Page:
Reformation or Reformatio: The Case of Muscovite Russia

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Title: Reformation or Reformatio: The Case of Muscovite Russia
Creators: Howlett, Jana R
Keywords: Early Protestantism in Eastern Europe
Lurʹe, I︠A︡. S. (I︠A︡kov Solomonovich), 1921-1996
Klibanov, A. I. (Aleksandr Ilʹich)
Issue Date: 1987-08
Publisher: William R. Veder, Vakgroep Slavistiek, Katholieke Universiteit, Postbus 9103, 6500 HD Nijmegen (Holland)
Citation: Polata Knigopisnaia: an Information Bulletin Devoted to the Study of Early Slavic Books, Texts and Literatures, v16 (August 1987), 141-151
Abstract: The history of early European Protestantism is inseparable from the history of the Catholic Church. The movement "reformatio" or reform within the existing framework, preceded the Reformation when Protestant churches finally split away from the church of Rome. In the lands controlled by the grand princes of Moscow anti-Catholicism ‒ and later anti-Protestantism ‒ was part of the official ideology of both church and state. Yet, judging from histories of Russian thought in this period, the Reformation did not pass Russia by. According to a theory first argued in the works of la. S. Lur'e and expanded by A. I. Klibanov, outbreaks of heresy in Russia's major cities between the fourteenth and sixteenth centuries were not sporadic, but links in a continuous chain of “opposition to the church and therefore the whole of the ruling class.” This was Russia’s own Reformation movement, which expressed the discontent of Russia's poorer gentry and nascent bourgeoisie and found expression in ideas parallel to, though independent of, Reformation thought in the West. The view that Russia had a Reformation movement was and remains influential though it has been the subject of debate. This paper aims to contribute to this debate by reconsidering some of the arguments. Polata 16:141.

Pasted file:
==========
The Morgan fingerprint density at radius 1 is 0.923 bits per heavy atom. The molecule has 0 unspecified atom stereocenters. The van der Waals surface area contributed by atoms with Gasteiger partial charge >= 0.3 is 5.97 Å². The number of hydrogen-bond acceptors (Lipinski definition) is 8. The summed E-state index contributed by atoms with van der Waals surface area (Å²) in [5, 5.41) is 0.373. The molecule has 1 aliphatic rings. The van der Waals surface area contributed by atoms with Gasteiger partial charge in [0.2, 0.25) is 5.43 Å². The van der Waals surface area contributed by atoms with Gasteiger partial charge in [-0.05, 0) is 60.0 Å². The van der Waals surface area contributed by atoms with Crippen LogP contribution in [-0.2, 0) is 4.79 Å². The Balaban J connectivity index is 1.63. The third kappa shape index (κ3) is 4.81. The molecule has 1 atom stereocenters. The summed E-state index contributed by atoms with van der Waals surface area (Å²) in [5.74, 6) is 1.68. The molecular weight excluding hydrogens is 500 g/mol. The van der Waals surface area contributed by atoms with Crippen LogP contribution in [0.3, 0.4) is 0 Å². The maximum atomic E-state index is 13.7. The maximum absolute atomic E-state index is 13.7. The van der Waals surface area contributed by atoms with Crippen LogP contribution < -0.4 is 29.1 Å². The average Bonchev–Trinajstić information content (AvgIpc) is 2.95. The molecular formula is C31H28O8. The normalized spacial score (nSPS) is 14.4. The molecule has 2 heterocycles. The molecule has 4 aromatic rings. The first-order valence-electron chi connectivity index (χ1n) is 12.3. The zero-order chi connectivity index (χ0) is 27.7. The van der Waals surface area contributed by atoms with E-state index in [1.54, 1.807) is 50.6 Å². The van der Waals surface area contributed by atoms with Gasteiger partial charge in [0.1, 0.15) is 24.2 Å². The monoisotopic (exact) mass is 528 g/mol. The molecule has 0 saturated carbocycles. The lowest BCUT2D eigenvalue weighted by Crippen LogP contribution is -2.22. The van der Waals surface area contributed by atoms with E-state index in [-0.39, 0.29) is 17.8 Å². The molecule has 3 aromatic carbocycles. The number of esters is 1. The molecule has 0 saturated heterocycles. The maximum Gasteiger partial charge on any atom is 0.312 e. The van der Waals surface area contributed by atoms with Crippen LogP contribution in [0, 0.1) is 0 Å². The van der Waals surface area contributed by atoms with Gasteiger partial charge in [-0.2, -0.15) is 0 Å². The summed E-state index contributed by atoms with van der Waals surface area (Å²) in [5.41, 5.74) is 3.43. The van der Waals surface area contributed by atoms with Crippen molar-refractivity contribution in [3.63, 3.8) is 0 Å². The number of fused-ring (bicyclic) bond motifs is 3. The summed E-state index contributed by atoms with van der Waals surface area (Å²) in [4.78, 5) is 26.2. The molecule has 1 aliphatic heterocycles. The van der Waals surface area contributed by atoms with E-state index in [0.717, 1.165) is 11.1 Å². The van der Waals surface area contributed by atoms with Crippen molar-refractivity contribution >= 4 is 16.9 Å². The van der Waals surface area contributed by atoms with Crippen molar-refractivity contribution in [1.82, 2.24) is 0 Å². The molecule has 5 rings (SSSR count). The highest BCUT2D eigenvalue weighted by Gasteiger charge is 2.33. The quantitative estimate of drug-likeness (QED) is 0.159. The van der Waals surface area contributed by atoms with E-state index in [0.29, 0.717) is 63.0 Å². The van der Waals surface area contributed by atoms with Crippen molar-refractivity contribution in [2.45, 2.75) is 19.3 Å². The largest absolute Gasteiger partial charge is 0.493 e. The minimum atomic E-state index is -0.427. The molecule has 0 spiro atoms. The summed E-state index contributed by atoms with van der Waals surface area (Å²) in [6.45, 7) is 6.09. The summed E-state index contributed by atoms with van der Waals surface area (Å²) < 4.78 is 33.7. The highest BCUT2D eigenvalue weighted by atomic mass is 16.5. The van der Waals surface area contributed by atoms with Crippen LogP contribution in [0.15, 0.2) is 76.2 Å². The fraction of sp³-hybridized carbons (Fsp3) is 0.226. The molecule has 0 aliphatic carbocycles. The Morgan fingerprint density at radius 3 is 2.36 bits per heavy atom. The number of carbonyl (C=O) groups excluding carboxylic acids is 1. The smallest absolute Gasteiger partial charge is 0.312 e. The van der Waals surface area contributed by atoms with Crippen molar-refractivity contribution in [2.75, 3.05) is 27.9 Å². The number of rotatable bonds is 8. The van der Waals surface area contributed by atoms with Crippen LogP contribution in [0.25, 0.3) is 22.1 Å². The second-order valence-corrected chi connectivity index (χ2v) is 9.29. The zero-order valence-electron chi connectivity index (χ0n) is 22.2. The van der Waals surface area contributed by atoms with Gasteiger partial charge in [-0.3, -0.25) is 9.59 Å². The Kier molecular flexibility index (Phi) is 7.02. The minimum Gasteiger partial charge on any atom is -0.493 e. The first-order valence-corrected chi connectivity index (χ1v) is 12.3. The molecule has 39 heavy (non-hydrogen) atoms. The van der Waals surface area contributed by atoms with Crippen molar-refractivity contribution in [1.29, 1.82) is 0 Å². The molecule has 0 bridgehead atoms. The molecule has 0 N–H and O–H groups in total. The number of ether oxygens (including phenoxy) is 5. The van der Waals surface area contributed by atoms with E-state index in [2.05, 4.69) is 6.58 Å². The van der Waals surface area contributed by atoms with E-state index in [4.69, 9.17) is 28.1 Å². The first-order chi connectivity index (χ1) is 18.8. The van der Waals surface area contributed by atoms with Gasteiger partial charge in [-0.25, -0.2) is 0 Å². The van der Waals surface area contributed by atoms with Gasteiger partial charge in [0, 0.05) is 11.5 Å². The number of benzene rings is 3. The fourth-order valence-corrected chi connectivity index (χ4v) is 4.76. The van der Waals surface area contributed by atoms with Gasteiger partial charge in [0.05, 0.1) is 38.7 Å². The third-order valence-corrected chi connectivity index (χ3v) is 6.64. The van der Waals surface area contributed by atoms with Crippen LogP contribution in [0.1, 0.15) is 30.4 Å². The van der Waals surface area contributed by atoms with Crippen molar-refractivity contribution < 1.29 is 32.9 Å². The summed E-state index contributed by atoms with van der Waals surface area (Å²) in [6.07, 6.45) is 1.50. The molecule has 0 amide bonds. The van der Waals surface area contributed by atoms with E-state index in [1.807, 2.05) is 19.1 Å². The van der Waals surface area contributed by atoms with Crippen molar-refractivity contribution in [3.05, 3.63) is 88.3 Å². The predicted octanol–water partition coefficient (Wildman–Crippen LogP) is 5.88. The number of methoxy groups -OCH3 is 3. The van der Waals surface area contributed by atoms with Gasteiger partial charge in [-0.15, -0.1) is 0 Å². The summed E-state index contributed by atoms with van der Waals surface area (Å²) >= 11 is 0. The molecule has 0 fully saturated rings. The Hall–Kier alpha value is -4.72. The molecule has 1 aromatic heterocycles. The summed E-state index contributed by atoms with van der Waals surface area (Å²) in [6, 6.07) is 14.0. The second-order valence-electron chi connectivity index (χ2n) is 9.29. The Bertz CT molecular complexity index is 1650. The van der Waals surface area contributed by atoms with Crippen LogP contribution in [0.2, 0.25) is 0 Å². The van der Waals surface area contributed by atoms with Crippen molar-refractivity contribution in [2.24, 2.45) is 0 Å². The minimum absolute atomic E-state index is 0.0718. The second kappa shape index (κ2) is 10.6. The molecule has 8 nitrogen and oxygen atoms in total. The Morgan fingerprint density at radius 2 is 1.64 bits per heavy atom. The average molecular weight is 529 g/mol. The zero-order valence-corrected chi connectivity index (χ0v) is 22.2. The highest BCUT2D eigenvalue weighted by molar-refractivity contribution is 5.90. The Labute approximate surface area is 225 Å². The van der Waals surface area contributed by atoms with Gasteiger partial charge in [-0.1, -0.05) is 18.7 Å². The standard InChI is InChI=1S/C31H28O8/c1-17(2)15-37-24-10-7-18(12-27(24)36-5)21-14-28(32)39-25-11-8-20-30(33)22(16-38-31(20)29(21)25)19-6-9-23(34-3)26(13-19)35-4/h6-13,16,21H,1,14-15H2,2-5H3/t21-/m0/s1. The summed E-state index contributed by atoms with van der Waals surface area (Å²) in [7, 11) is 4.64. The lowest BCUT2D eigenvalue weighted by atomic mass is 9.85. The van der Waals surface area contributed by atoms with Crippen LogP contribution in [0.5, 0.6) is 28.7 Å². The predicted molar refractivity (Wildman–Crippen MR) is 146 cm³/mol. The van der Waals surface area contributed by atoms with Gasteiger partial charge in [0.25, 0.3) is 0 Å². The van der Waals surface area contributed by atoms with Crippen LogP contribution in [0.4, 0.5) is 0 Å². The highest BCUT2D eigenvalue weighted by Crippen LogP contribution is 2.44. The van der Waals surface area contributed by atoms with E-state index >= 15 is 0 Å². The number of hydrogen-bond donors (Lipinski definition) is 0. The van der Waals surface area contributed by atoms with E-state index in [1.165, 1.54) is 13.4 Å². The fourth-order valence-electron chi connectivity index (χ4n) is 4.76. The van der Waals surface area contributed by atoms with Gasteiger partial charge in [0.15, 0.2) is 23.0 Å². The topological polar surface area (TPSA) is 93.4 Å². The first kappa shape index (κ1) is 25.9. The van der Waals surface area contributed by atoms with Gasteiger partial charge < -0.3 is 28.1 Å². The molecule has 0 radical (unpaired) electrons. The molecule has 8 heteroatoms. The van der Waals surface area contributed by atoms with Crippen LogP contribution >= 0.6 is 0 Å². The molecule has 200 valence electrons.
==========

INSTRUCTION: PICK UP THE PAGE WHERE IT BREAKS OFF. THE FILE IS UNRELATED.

Description: Paper presented at a colloquium on Early Protestantism in Eastern Europe initially conceived by Anne Pennington for the Medieval Study Group.
ISSN: 0165-1862
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